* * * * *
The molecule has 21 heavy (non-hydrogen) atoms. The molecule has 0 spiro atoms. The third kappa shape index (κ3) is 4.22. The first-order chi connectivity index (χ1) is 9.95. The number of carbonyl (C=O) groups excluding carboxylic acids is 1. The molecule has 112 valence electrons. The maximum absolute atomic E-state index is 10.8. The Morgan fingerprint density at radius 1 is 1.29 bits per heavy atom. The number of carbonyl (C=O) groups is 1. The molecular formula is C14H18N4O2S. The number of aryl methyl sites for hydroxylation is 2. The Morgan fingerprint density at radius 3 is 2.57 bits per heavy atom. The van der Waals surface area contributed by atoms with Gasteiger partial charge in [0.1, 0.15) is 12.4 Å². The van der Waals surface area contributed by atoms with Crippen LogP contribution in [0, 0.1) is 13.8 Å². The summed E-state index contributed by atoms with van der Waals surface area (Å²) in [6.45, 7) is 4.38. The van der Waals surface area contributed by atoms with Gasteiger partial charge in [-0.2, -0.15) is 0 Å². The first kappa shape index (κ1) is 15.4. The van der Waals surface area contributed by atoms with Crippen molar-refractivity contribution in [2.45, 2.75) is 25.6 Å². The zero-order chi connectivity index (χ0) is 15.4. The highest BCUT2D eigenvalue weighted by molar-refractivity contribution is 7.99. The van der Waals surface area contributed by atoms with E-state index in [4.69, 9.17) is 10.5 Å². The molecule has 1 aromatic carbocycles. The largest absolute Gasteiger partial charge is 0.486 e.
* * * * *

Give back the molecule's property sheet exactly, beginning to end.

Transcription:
The molecule has 21 heavy (non-hydrogen) atoms. The molecule has 0 spiro atoms. The third kappa shape index (κ3) is 4.22. The first-order chi connectivity index (χ1) is 9.95. The number of carbonyl (C=O) groups excluding carboxylic acids is 1. The molecule has 112 valence electrons. The maximum absolute atomic E-state index is 10.8. The Morgan fingerprint density at radius 1 is 1.29 bits per heavy atom. The number of carbonyl (C=O) groups is 1. The molecular formula is C14H18N4O2S. The number of aryl methyl sites for hydroxylation is 2. The Morgan fingerprint density at radius 3 is 2.57 bits per heavy atom. The van der Waals surface area contributed by atoms with Gasteiger partial charge in [0.1, 0.15) is 12.4 Å². The van der Waals surface area contributed by atoms with Crippen LogP contribution in [0, 0.1) is 13.8 Å². The summed E-state index contributed by atoms with van der Waals surface area (Å²) in [6.45, 7) is 4.38. The van der Waals surface area contributed by atoms with Gasteiger partial charge in [-0.2, -0.15) is 0 Å². The first kappa shape index (κ1) is 15.4. The van der Waals surface area contributed by atoms with Crippen molar-refractivity contribution in [2.45, 2.75) is 25.6 Å². The zero-order chi connectivity index (χ0) is 15.4. The highest BCUT2D eigenvalue weighted by molar-refractivity contribution is 7.99. The van der Waals surface area contributed by atoms with E-state index in [4.69, 9.17) is 10.5 Å². The molecule has 1 aromatic carbocycles. The largest absolute Gasteiger partial charge is 0.486 e.